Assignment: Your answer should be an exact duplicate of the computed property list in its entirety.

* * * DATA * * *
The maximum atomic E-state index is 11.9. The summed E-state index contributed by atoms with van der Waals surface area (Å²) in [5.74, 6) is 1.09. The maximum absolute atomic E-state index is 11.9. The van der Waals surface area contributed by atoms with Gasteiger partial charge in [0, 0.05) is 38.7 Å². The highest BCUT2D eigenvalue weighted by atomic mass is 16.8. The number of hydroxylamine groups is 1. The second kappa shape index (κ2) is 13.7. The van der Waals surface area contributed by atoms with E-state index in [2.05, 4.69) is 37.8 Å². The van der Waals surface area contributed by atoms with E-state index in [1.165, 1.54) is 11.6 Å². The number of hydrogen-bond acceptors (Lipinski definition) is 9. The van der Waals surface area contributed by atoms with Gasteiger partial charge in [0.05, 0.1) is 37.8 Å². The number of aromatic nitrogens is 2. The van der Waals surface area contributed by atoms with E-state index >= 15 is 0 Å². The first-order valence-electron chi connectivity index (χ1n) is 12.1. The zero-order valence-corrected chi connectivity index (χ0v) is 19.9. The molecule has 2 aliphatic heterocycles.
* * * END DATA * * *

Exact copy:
The maximum atomic E-state index is 11.9. The summed E-state index contributed by atoms with van der Waals surface area (Å²) in [5.74, 6) is 1.09. The maximum absolute atomic E-state index is 11.9. The van der Waals surface area contributed by atoms with Gasteiger partial charge in [0, 0.05) is 38.7 Å². The highest BCUT2D eigenvalue weighted by atomic mass is 16.8. The number of hydroxylamine groups is 1. The second kappa shape index (κ2) is 13.7. The van der Waals surface area contributed by atoms with E-state index in [2.05, 4.69) is 37.8 Å². The van der Waals surface area contributed by atoms with E-state index in [1.165, 1.54) is 11.6 Å². The number of hydrogen-bond acceptors (Lipinski definition) is 9. The van der Waals surface area contributed by atoms with Gasteiger partial charge in [0.05, 0.1) is 37.8 Å². The number of aromatic nitrogens is 2. The van der Waals surface area contributed by atoms with E-state index >= 15 is 0 Å². The first-order valence-electron chi connectivity index (χ1n) is 12.1. The zero-order valence-corrected chi connectivity index (χ0v) is 19.9. The molecule has 2 aliphatic heterocycles.